The coalition also mapped the entire bus network to establish which boroughs have the most bus lanes or other ‘bus priority’ measures, providing faster journeys, and integrated this into the final borough scores this year.

Scores were once again adjusted for density to account for natural ‘bias’ where higher density areas score higher. This shows some councils you’d expect to score poorly score well, while some you’d expect to score very well (Kensington & Chelsea) score worse than expected.

Indicators summary

The London Boroughs Healthy Streets Scorecard sets out data showing the health of each borough’s streets according to a series of indicators. This year’s updated scores showed wide gaps on all indicators:


Best borough/s
*excludes City of London

Worst borough/s
*excludes City of London

% of streets with Low Traffic Neighbourhood

69% (Hackney*)

5% (Bexley)

% of schools with traffic-free School Streets

51% (Islington)

0% (Bexley, Hammersmith & Fulham)

School STARS (% of maximum possible points in promoting sustainable travel to school)

62% (Bromley)

11% (Hackney*)

Controlled Parking Zone coverage final scores as %

98% (Hackney)

10% (Bromley)

20mph speed limits as % of borough managed roads

100% (Camden, City of London, Hackney, Islington, Kensington & Chelsea, Lambeth, Lewisham, Richmond, Southwark, Tower Hamlets, Wandsworth, Westminster)

5% (Barnet)

Cars registered per 100 households

32 (Islington*)

109 (Hillingdon)

% of polluting diesel cars

15% (Camden)

27% (Hillingdon)

% of bus routes with bus priority  (through bus lanes or modal filters)

51% (Hackney*)

1% (Bexley)


NOTE: The City of London scores well in many indicators but it is not primarily a residential borough and it was felt that comparisons with the other London Boroughs may be unhelpful. So, while the City’s scores are set out in the data and graphs and reflected in the commentary for all Inner London, the commentary does not always reflect the results from the City for individual indicators.

Notable findings include:

  • 20mph speed limits – postcode lottery for safe streets. Three London boroughs have less than 10% of appropriate streets covered by a 20mph speed limit (Barnet, Bromley, Hillingdon). In five others, less than a quarter of appropriate streets have a safe speed limit. 
  • Road casualties, 2022 target missed. London has seen a decline of 38% of fatal and serious road casualties since 2005-2009, but that misses the Mayor’s interim “Vision Zero” target of a 65% fall from the 2005-09 baseline by a long way. Worse, those rates miss the fact that pedestrians and motorcyclists have fared far worse than other modes, and that cyclist road casualties have actually risen by 39%.
  • Car ownership – steadily falling in London. The latest data shows 2.45 million cars registered in London, a steady but slow downward trend from 2.47m and 2.51m in the two previous years. 
  • Polluting cars – some progress in Inner London. In Camden, diesel cars have reduced from 17% to 15% and a diesel surcharge was introduced on resident parking permits. The highest proportion of electric vehicles were in Camden, Westminster and Tower Hamlets at 15% and City of London and Newham at 14%.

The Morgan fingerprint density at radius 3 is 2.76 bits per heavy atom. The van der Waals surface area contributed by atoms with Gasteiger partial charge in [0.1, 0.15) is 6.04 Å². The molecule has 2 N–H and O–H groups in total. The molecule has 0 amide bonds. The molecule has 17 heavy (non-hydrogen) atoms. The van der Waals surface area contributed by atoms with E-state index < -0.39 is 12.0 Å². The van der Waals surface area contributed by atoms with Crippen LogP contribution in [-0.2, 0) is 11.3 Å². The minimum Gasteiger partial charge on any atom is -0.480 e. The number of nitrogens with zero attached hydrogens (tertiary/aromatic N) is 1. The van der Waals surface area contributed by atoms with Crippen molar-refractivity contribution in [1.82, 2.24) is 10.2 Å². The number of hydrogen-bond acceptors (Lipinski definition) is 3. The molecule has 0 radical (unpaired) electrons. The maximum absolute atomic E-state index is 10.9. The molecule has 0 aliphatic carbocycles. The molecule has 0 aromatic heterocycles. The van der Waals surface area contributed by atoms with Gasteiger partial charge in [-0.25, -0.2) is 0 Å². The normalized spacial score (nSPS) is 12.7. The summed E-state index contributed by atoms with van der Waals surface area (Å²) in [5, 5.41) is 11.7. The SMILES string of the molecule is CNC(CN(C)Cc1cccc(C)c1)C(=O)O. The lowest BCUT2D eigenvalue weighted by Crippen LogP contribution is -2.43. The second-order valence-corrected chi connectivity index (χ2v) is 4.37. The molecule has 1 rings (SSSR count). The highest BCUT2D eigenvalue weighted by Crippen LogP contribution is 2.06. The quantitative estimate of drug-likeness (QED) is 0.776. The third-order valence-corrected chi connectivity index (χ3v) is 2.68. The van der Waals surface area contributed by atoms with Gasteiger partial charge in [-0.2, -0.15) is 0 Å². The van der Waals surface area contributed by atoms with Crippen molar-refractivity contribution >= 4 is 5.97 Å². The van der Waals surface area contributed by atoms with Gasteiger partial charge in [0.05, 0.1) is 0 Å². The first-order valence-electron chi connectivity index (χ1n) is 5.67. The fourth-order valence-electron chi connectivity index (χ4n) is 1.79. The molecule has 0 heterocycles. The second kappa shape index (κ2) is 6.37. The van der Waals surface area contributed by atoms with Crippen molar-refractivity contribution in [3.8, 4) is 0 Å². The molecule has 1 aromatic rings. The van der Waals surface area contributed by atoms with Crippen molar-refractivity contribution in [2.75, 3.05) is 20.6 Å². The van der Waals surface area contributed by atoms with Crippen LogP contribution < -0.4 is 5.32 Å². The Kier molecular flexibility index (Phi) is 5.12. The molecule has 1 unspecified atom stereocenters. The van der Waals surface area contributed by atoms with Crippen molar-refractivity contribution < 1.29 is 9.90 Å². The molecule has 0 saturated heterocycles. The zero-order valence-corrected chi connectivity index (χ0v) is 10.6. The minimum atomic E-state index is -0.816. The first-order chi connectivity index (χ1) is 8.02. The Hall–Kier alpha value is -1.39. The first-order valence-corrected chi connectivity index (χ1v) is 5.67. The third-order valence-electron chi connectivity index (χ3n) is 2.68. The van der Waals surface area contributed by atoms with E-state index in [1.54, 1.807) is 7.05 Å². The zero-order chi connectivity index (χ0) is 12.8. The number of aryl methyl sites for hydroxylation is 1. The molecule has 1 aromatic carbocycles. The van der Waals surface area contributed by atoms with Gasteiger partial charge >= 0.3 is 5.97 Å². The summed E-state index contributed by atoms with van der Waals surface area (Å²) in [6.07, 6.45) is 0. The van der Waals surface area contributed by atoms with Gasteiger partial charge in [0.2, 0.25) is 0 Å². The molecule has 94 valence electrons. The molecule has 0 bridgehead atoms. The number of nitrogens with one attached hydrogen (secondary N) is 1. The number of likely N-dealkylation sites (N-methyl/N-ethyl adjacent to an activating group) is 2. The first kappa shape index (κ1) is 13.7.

• Parking controls many councils are still not using the most important tool at their disposal to reduce car trips. Many boroughs now control parking on all streets. But Bromley, bottom of the table, controls parking on fewer than 10% of streets; ten boroughs control parking on fewer than a quarter of their streets; and Inner London borough Lewisham remains way below all other Inner London Boroughs with just 21% of streets covered.
  • School Streets – good news for some children, bad news for others. Despite mass expansion of ‘School Streets’ (where cars can’t drive onto the street during pick-up and drop-off times) across London, Bexley and Hammersmith & Fulham have none at all. In nine other boroughs, fewer than 15% of schools benefit from a School Street. There is some good news for young people in Croydon and Havering which have both increased their scores by 12% and in Lewisham, Wandsworth and Ealing who continue to roll out School Streets at pace.
  • The positive impact of Low Traffic Neighbourhoods (LTNs) means boroughs are planning more. Despite what a minority of vocal opponents may say, LTNs are popular and bedding in well and boroughs are planning to introduce more in the coming year. This year Haringey made most progress, doubling the area covered to 34% of suitable roads. Hackney still tops the table at 69% with Waltham Forest and Islington next at 48% and 47%. Other high scoring boroughs are Newham, Southwark, Merton and Hounslow. Hammersmith and Fulham introduced ‘Clean Air Neighbourhoods’ which are like LTNs but allow local drivers through. The first schemes introduced have been effective at reducing external traffic, even on ‘boundary’ main roads (22% drop in traffic on the New Kings Road at Munster Road and a 17% drop on the Wandsworth Bridge Road south). We await further evidence on whether the schemes will continue to reduce local car trips and encourage active travel in the manner full LTNs do. Until then, they are awarded one third of the score full LTNs receive. Five boroughs have very low (under 10%) of their residential streets covered by an LTN: Bexley, Westminster, Bromley, Kingston and Kensington and Chelsea.